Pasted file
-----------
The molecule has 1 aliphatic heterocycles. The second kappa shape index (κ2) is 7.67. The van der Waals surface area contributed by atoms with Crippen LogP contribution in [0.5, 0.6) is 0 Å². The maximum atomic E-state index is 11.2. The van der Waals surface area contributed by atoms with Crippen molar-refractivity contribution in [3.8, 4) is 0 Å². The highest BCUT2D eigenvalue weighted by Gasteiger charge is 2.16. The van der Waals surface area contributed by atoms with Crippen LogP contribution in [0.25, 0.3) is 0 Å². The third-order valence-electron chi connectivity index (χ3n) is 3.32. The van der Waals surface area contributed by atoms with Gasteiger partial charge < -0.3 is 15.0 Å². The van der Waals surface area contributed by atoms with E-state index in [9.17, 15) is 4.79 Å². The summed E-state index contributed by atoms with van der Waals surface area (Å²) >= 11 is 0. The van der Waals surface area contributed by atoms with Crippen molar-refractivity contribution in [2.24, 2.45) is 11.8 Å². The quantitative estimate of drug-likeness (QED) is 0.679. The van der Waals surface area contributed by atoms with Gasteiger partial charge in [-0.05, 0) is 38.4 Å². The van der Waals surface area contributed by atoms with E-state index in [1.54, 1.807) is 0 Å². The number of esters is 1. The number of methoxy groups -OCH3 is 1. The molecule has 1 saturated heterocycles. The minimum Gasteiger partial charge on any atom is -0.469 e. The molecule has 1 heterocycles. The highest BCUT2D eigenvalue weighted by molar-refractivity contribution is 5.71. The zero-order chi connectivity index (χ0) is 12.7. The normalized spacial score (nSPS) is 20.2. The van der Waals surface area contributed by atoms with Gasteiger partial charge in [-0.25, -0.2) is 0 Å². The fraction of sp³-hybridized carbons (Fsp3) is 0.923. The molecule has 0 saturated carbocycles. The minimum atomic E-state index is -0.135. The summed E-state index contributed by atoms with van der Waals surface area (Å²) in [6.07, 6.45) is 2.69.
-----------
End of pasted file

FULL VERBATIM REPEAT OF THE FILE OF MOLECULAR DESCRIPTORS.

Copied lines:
The molecule has 1 aliphatic heterocycles. The second kappa shape index (κ2) is 7.67. The van der Waals surface area contributed by atoms with Crippen LogP contribution in [0.5, 0.6) is 0 Å². The maximum atomic E-state index is 11.2. The van der Waals surface area contributed by atoms with Crippen molar-refractivity contribution in [3.8, 4) is 0 Å². The highest BCUT2D eigenvalue weighted by Gasteiger charge is 2.16. The van der Waals surface area contributed by atoms with Crippen LogP contribution in [0.25, 0.3) is 0 Å². The third-order valence-electron chi connectivity index (χ3n) is 3.32. The van der Waals surface area contributed by atoms with Gasteiger partial charge < -0.3 is 15.0 Å². The van der Waals surface area contributed by atoms with E-state index in [9.17, 15) is 4.79 Å². The summed E-state index contributed by atoms with van der Waals surface area (Å²) >= 11 is 0. The van der Waals surface area contributed by atoms with Crippen molar-refractivity contribution in [2.24, 2.45) is 11.8 Å². The quantitative estimate of drug-likeness (QED) is 0.679. The van der Waals surface area contributed by atoms with Gasteiger partial charge in [-0.05, 0) is 38.4 Å². The van der Waals surface area contributed by atoms with E-state index in [1.54, 1.807) is 0 Å². The number of esters is 1. The number of methoxy groups -OCH3 is 1. The molecule has 1 saturated heterocycles. The minimum Gasteiger partial charge on any atom is -0.469 e. The molecule has 1 heterocycles. The highest BCUT2D eigenvalue weighted by molar-refractivity contribution is 5.71. The zero-order chi connectivity index (χ0) is 12.7. The normalized spacial score (nSPS) is 20.2. The van der Waals surface area contributed by atoms with Gasteiger partial charge in [-0.25, -0.2) is 0 Å². The fraction of sp³-hybridized carbons (Fsp3) is 0.923. The molecule has 0 saturated carbocycles. The minimum atomic E-state index is -0.135. The summed E-state index contributed by atoms with van der Waals surface area (Å²) in [6.07, 6.45) is 2.69.